In 1095 the Byzantine Emperor appealed to the Pope for mercenaries to support his fight with the Muslim Turks who had reduced the once expansive empire to just Greece and coastal Asia Mino--and not threatened the capital of Constantinople. Pope Urban II responded by delivering a sermon that called Europeans to a "military pilgrimage."
Tens of thousands of nobles, knights, and soldiers, as well as untrained peasants—men, women and children—responded, initiating a crusading era that lasted nearly two centuries.
In modern times, it is generally thought that the Crusades were not a good idea.
But the facts of the Crusades are generally less well-known than the myths and legends. And some contemporary historians see the Crusades as a crucial (if less than successful) defensive effort in “response to more than four centuries of conquests in which Muslims had already captured two-thirds of the old Christian world. At some point, Christianity as a faith and a culture had to defend itself or be subsumed by Islam” (Thomas Madden, The Real History of the Crusades).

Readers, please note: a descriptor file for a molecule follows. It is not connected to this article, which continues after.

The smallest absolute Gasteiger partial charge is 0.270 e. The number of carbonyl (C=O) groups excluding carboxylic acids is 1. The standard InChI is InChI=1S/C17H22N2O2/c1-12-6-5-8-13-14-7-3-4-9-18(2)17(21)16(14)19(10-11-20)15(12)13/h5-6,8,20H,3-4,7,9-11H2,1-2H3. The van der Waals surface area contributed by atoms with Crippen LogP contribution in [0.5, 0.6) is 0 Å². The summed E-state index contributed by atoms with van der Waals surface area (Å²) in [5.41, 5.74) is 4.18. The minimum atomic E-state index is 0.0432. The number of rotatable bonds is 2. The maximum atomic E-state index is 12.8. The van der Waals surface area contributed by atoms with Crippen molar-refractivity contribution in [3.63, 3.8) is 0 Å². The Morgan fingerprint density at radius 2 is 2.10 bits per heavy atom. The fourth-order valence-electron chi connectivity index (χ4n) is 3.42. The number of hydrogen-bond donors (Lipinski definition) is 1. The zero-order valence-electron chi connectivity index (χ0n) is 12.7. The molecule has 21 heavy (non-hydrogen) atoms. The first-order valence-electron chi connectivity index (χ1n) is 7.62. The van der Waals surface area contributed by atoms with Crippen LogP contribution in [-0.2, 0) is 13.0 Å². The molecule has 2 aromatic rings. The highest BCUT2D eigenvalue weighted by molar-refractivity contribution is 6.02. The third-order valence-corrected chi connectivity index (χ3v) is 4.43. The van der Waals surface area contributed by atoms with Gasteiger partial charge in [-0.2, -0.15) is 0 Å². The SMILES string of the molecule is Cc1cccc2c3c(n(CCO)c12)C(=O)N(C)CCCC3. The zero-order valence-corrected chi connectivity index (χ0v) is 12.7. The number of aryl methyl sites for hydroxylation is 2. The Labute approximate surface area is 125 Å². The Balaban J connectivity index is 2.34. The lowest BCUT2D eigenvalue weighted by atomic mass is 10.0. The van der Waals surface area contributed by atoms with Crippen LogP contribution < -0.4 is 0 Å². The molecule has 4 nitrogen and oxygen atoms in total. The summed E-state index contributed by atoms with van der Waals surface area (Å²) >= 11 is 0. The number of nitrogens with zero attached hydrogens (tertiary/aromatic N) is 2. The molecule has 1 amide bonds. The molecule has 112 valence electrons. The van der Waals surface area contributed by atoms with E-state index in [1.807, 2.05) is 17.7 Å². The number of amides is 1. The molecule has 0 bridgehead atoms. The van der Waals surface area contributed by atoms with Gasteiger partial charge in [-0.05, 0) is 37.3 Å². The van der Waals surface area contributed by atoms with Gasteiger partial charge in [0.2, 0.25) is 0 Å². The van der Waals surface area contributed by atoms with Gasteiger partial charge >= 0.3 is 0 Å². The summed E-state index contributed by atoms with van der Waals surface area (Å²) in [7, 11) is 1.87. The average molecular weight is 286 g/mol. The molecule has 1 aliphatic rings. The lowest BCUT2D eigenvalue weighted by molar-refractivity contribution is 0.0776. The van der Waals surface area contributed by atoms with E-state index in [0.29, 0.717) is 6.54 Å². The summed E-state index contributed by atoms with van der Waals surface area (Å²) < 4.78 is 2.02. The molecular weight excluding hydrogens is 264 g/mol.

The Holy Land of relics and shrines
Medieval Chaos in the Christian West
The Split between Western and Eastern Christianity
The Growth of the Islamic Empires
Highlights of the Major Crusades
The Legacy of the Crusades